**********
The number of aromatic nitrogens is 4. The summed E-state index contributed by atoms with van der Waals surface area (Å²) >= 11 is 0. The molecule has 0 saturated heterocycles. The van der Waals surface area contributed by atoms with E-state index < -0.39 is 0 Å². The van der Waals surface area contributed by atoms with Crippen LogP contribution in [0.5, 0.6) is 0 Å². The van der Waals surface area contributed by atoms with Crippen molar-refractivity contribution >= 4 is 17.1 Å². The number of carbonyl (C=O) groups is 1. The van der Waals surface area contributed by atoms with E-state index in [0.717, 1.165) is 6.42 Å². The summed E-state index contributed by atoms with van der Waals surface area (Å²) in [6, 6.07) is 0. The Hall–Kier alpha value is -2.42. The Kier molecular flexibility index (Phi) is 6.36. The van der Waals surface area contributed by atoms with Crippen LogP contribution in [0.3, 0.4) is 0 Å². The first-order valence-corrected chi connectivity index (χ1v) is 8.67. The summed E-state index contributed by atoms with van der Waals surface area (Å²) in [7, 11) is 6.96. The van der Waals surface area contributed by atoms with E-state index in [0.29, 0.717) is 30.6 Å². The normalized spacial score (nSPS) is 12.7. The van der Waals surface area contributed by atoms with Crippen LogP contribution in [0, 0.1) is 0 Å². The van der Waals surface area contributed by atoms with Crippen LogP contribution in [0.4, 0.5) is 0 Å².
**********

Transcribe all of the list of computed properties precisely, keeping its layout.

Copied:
The number of aromatic nitrogens is 4. The summed E-state index contributed by atoms with van der Waals surface area (Å²) >= 11 is 0. The molecule has 0 saturated heterocycles. The van der Waals surface area contributed by atoms with E-state index < -0.39 is 0 Å². The van der Waals surface area contributed by atoms with Crippen LogP contribution in [0.5, 0.6) is 0 Å². The van der Waals surface area contributed by atoms with Crippen molar-refractivity contribution >= 4 is 17.1 Å². The number of carbonyl (C=O) groups is 1. The van der Waals surface area contributed by atoms with E-state index in [0.717, 1.165) is 6.42 Å². The summed E-state index contributed by atoms with van der Waals surface area (Å²) in [6, 6.07) is 0. The Hall–Kier alpha value is -2.42. The Kier molecular flexibility index (Phi) is 6.36. The van der Waals surface area contributed by atoms with Crippen LogP contribution in [0.3, 0.4) is 0 Å². The first-order valence-corrected chi connectivity index (χ1v) is 8.67. The summed E-state index contributed by atoms with van der Waals surface area (Å²) in [7, 11) is 6.96. The van der Waals surface area contributed by atoms with E-state index in [0.29, 0.717) is 30.6 Å². The normalized spacial score (nSPS) is 12.7. The van der Waals surface area contributed by atoms with Crippen LogP contribution in [0, 0.1) is 0 Å². The van der Waals surface area contributed by atoms with Crippen LogP contribution in [0.4, 0.5) is 0 Å².